Hydroelectric Power Plants in Uttarakhand


This article has been written by Munis Nasir student at Jamia Hamdard.




Introduction


Uttarakhand had gained its statehood from state of Uttar Pradesh in the year of 2000. Uttarakhand has been famous for its geographical locations. Thus it attracts a good amount of visitors every year. But the more beautiful scenic locations it have, the risk of getting affect due to climate change is always there in such areas. Moreover the construction and many projects in such areas had disrupted harshly the geology and ecosystem. For instance the Committee set up in August 2019 for the construction of roads for Char Dham Yatra stated that the road destruction in the area had done irreversible damage to the Himalayas in that region. A direct damage had been done to the geological structure of the area. The Committee even pointed out that more than 50,000 tress had been cut for the roads which had created slopes. All the dumping of the waste material in the forests, rivers and villages added to the damage. At the end rivers and water bodies were left polluted and no initiative was taken to take care of the waste material.


Chamoli Tragedy


On 7th February 2021, an unpredicted tragedy happened in Uttarakhand. A massive flood in Chamoli district of Uttarakhand has lead to a massive destruction in the area. The water level went up in Alaknanda and Dhauliganaga rivers followed by an avalanche near Rishiganga Power Project at Raini village. Further the flash flood in the High Himalayas wiped out two hydroelectric power plants in the area. A great loss of money and lives has been caused by the disaster. 13.2 MW Rishiganga hydropower project and 520 WW Tapovan- Vishnugad project went downstream.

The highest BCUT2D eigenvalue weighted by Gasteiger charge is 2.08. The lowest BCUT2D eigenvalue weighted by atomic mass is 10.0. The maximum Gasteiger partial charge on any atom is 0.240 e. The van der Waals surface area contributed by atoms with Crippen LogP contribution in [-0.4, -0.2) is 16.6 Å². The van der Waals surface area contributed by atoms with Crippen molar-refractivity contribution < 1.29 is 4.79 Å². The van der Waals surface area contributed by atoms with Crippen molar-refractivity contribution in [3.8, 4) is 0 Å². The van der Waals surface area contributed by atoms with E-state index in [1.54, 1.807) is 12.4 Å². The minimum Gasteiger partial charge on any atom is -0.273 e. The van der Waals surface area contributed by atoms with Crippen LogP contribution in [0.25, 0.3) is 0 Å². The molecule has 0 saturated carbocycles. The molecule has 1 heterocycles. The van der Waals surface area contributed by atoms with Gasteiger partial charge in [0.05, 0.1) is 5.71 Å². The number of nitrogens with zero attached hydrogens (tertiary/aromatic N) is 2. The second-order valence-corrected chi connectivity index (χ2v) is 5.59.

With this tragedy a weak-decision making process by the committees can be said. A lot of concerns need to be acknowledged to gain protection from these type of tragedies in future. It is to be noticed that this tragedy had happened in the month of winters which means destruction was limited due to scale of less water. If this type of any tragedy had happened in summer with large amount of water, the destruction remains to be unpredictable.

Further these are some of the over the river projects where water is stored and then released, the natural flow of the river has been affected badly. River should be kept first and then the needs.


Role of Hydroelectric Power Plant


Hydroelectric power plants are used to produce a high amount of kinetic energy from the gravity of the falling water. When the water comes from a high point to a low point, the energy utilised helps to rotate the turbine to produce electricity. The rotation of the turbine comes into action when the following water strikes the blades with a force. So in order to achieve a good amount of kinetic energy, hydroelectric power plants are generally constructed in the hilly areas. Further in the way of river of hilly areas, a dam was generally constructed to create the required force. From this dam the water is allowed to fall in the downward motion. Also with the help of a dam, flow of water is controlled through turbine blades. Thus, turbine rotates when water comes in contact with the blades and hence the alternator rotates.